Regulatory Science at NIH
June 21, 2013
One of the more fascinating things I attended at the recent meeting of the College on Problems of Drug Dependence was a Workshop on “Novel Tobacco and Nicotine Products and Regulatory Science”, chaired by Dorothy Hatsukami and Stacey Sigmon. The focus on tobacco is of interest, of course, but what was really fascinating for my audience was the “Regulatory Science” part.
As background the Family Smoking Prevention and Tobacco Control Act became law on June 22, 2009 (sidebar, um…four years later and..ahhh. sigh.) This Act gave “the Food and Drug Administration (FDA) the authority to regulate the manufacture, distribution, and marketing of tobacco products to protect public health.”
As the Discussant, David Shurtleff (up until recently Acting Deputy Director at NIDA and now Deputy Director at NCCAM), noted this is the first foray for the NIH into “Regulatory Science”. I.e., the usual suspect ICs of the NIH will be overseeing conduct of scientific projects designed directly to inform regulation. I repeat, SCIENCE conducted EXPLICITLY to inform regulation! This is great. [R01 RFA; R21 RFA]
Don’t get me wrong, regulatory science has existed in the past. The FDA has whole research installments of its very own to do toxicity testing of various kinds. And we on the investigator-initiated side of the world interact with such folks. I certainly do. But this brings all of us together, brings all of the diverse expert laboratory talents together on a common problem. Getting the best people involved doing the most specific study has to be for the better.
In terms of specifics of tobacco control, there were many on this topic that you would find interesting. The Act doesn’t permit the actual banning of all tobacco products and it doesn’t permit reducing the nicotine in cigarettes to zero. However, it can address questions of nicotine content, the inclusion of adulterants (say menthol flavor) to tobacco and what comes out of a cigarette (Monoamine Oxidase Inhibiting compounds that increase the nicotine effect, minor constituents, etc). It can do something about a proliferation of nicotine-containing consumer products which range from explicit smoking replacements to alleged dietary supplements.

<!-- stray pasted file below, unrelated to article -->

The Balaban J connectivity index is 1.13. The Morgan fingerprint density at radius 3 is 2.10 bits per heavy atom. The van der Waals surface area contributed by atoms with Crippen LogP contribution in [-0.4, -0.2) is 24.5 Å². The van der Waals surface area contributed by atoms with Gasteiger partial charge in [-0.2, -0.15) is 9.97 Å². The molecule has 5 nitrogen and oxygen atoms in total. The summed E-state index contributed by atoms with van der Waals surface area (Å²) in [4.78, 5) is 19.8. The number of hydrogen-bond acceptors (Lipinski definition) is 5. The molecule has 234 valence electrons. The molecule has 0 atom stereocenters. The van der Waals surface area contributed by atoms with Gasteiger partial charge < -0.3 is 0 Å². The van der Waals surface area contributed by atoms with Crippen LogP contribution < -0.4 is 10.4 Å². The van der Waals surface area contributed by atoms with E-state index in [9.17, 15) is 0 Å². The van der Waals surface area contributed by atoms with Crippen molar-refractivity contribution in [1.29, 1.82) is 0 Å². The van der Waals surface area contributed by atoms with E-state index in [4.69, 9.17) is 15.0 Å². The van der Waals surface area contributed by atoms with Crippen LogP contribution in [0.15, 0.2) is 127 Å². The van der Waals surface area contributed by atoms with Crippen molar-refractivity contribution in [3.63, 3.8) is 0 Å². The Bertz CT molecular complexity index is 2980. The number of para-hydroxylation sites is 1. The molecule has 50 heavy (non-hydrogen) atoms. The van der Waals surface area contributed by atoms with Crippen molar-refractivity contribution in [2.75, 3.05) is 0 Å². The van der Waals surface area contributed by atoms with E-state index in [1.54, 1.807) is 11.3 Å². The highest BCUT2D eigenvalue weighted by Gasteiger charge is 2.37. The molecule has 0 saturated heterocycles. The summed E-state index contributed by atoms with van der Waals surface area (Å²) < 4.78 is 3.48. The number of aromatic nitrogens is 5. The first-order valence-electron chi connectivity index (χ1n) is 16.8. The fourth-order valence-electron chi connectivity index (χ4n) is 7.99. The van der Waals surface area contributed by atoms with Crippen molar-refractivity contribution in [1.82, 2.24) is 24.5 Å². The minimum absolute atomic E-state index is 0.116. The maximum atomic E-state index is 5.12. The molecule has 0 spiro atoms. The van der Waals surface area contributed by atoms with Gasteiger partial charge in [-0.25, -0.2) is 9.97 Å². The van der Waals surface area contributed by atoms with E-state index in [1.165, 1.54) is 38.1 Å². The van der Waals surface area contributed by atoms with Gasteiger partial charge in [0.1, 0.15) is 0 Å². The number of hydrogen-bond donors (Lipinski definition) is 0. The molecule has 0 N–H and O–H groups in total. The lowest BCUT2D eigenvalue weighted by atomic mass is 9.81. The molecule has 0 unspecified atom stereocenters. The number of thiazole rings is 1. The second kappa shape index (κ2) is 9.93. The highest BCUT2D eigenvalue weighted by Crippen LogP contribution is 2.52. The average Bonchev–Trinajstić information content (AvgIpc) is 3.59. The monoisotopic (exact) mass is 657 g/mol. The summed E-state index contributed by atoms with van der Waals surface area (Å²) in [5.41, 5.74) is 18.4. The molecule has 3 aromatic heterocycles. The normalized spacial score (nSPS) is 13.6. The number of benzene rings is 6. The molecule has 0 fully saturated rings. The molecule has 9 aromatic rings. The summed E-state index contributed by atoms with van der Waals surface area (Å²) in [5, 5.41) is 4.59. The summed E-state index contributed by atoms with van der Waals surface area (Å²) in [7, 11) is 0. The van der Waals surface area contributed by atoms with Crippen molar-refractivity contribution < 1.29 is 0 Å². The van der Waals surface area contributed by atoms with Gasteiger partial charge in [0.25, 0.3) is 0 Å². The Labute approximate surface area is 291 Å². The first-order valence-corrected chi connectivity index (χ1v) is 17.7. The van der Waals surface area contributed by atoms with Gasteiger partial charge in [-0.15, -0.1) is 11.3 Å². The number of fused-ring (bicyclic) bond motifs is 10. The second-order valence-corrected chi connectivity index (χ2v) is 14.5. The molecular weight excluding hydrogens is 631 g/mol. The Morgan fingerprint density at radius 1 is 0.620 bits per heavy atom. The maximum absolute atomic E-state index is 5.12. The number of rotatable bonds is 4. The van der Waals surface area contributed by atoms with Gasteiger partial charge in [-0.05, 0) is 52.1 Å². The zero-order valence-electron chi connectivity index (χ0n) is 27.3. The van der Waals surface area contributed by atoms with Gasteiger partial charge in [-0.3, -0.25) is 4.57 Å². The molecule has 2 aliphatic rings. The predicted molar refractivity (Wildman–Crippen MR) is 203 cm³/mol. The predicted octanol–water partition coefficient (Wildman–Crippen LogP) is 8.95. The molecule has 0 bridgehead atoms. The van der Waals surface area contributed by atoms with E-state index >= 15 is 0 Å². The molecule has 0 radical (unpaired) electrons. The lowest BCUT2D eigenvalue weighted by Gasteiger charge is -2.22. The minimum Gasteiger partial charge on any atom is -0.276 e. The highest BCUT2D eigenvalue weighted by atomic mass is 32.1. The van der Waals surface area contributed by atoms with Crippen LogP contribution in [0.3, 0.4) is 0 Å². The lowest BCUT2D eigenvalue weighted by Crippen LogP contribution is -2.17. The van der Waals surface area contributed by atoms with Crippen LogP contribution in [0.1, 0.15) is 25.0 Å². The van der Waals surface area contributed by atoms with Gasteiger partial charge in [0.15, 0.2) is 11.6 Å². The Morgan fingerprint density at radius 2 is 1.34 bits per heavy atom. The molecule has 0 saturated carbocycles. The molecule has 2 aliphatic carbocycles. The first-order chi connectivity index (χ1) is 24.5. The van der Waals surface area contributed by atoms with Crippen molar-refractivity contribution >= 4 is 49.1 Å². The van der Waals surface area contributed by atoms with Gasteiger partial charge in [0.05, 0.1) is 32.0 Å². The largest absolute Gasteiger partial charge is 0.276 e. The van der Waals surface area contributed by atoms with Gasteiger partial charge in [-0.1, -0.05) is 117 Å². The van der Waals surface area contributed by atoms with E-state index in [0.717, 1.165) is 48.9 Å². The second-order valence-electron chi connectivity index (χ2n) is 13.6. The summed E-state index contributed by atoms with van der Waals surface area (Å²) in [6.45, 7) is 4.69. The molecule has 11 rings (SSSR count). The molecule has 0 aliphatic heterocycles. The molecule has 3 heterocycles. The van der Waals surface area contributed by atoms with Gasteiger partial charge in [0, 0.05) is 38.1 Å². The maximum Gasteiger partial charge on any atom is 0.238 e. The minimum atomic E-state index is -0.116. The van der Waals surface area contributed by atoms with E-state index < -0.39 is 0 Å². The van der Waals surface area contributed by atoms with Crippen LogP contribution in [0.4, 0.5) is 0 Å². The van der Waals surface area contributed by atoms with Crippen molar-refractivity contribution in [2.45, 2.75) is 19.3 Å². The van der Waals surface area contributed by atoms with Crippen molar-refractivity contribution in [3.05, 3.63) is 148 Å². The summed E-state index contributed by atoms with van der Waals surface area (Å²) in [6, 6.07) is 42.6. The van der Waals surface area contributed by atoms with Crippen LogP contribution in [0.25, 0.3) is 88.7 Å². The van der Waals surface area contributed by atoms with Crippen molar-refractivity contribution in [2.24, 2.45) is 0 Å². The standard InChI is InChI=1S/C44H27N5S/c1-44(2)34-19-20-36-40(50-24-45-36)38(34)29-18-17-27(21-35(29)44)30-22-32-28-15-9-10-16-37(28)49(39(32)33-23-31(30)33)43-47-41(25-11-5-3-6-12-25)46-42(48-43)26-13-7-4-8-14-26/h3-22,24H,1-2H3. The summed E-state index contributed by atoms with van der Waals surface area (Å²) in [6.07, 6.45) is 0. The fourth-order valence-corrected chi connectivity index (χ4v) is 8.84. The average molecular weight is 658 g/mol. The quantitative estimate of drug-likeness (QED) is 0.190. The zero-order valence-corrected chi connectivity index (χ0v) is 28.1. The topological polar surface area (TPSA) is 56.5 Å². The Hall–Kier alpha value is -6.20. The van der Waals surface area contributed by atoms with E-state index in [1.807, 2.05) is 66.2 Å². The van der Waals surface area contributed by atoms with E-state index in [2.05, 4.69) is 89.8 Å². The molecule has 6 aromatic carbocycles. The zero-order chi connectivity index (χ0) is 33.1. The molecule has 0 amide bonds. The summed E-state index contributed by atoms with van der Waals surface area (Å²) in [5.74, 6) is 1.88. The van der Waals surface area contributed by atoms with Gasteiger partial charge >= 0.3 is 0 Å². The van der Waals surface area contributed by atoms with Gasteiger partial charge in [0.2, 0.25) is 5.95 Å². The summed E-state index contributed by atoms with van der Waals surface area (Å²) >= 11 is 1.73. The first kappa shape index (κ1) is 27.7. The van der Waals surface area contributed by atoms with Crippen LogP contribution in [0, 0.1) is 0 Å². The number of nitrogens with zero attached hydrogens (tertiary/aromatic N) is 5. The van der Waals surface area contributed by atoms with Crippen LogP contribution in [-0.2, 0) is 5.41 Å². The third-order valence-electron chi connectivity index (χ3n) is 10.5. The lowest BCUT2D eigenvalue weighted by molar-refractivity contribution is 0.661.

Replacing cigarette smoking with some sort of nicotine inhaler would be a net plus, right? Well…..unless it lured in more consumers or maintained dependence in those who might otherwise have quit. Nicotine “dietary supplements” that function as agonist therapy are coolio….again, unless they perpetuate and expand cigarette use. Or nicotine exposure…while the drug itself is a boatload less harmful than is the smoking of cigarettes it is not benign.
There are already some grants funded for this purpose.
NIH administers several and there was a suggestion that this is new money coming into the NIH from the FDA. Also a comment that this was non-appropriated money, it was being taken from some tobacco-tax fund. So don’t think of this as competing with the rest of us for funding.
I was enthused. One of the younger guns of my fields of interest has received a LARGE mechanism to captain. The rest of the people who seem to be involved are excellent. The science is going to be very solid.
I really, really (REALLY) like this expansion of the notion that we need to back regulatory policy with good data. And that we are willing as a society to pay to get it. Sure, in this case we all know that it is because the forces *opposing* regulation are very powerful and well funded. And so it will take a LOT of data to overcome their objections. Nevertheless, it sets a good tone. We should have good reason for every regulatory act even if the opposition is nonexistent or powerless.
That brings me to cannabis.
I’m really hoping to see some efforts along these lines [hint, hmmmm] to address both the medical marijuana and the recreational marijuana policy moves that are under experimentation by the States. In the past some US States have used state cigarette tax money (or settlement money) to fund research, so this doesn’t have to be at the Federal level. Looking at you, Colorado and Washington.
As always, see Disclaimer. I’m an interested party in this stuff as I could very easily see myself competing for “regulation science” money on certain relevant topics.